Back in the 90s, when I was private secretary to Bishop Patrick Kelly of Salford Diocese, he would often say that we should not declare, ‘Lord forgive us our faults and failings.’ He said this because in his view [and I agree with him], “faults and failings are what happen with railways, not human beings. People commit sins, and we shouldn’t be afraid to say the word sin!”
[and I heard this many times as his Master of Ceremonies.]
I was reminded of this when, in the news this week the BBC in its coverage of the long-running Southern Railway dispute causing endless cancellations and delays for daily commuters on its network, pointed out that, in the last seven months, Southern Rail have said “sorry” no less than 38,000 times!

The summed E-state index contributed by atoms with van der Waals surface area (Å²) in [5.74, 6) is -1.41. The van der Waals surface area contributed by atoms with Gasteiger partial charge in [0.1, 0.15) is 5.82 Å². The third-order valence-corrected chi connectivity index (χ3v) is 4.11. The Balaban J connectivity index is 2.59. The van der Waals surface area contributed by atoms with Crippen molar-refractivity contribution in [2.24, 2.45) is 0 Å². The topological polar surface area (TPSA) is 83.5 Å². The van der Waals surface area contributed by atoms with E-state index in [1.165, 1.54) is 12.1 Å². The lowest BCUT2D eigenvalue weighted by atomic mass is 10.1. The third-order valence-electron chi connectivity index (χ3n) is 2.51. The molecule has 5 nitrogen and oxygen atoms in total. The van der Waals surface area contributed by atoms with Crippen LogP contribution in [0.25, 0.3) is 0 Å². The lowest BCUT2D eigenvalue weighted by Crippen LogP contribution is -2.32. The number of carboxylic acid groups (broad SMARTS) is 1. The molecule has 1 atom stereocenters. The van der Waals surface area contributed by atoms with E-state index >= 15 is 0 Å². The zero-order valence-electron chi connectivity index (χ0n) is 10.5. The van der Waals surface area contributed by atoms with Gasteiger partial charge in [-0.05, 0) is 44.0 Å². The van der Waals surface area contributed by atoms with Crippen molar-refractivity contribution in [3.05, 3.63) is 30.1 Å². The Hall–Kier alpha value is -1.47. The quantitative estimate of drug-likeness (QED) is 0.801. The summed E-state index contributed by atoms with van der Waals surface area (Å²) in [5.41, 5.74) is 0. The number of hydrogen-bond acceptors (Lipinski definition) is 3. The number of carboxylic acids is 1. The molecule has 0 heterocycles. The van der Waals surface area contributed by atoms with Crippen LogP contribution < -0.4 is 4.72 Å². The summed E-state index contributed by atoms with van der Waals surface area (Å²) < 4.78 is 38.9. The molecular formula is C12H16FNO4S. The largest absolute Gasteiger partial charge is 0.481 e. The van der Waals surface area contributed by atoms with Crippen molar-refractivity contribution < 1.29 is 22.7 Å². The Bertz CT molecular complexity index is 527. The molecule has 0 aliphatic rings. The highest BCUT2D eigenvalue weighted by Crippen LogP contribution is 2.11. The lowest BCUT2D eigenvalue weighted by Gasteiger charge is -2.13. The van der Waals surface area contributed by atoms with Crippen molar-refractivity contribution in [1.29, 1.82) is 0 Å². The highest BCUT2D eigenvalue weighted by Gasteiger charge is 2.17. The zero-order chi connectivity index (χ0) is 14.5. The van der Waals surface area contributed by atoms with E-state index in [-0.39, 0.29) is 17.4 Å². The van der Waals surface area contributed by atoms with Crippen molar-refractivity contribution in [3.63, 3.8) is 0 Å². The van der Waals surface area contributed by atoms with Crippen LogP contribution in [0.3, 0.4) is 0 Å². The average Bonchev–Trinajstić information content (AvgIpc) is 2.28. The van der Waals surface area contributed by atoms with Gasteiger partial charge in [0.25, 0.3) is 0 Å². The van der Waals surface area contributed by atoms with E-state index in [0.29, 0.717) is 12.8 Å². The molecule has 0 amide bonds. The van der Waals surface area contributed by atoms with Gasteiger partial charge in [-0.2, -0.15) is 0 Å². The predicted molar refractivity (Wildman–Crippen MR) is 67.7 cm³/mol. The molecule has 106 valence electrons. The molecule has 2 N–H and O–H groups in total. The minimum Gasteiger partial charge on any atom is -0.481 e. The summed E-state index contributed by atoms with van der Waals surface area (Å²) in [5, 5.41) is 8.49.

What’s the significance of this?
Well, if the only word you have for causing major upset, stress, heartache, job losses and loss of income through continuous and obstinate disruptions, which are mostly caused by individuals, is “fault and failing” rather than sin and selfishness – then “sorry” is an easy word, and it is one that becomes cheapened by its frequent use (38,000 times so far).
Their constant use of ‘sorry’ is now a devalued currency.
The words “forgive me” and “forgiveness” however carry much more weight because they denote an exchange must take place. It’s a request that demands a response.
In this same week leading up to the final preparations for the celebration of the birth of Christ, let us remember that to enjoy His deep serenity of grace, we must be prepared to forgive and ask for forgiveness. This preparation allows His light to shine in the dark corners of our lives and bathe us in the peace we so richly deserve and yearn for
This is my last blog of 2016.
May your homes and hearts bask in the comfort the Lord and the Lord alone can bring this Christmas time.
Until next year,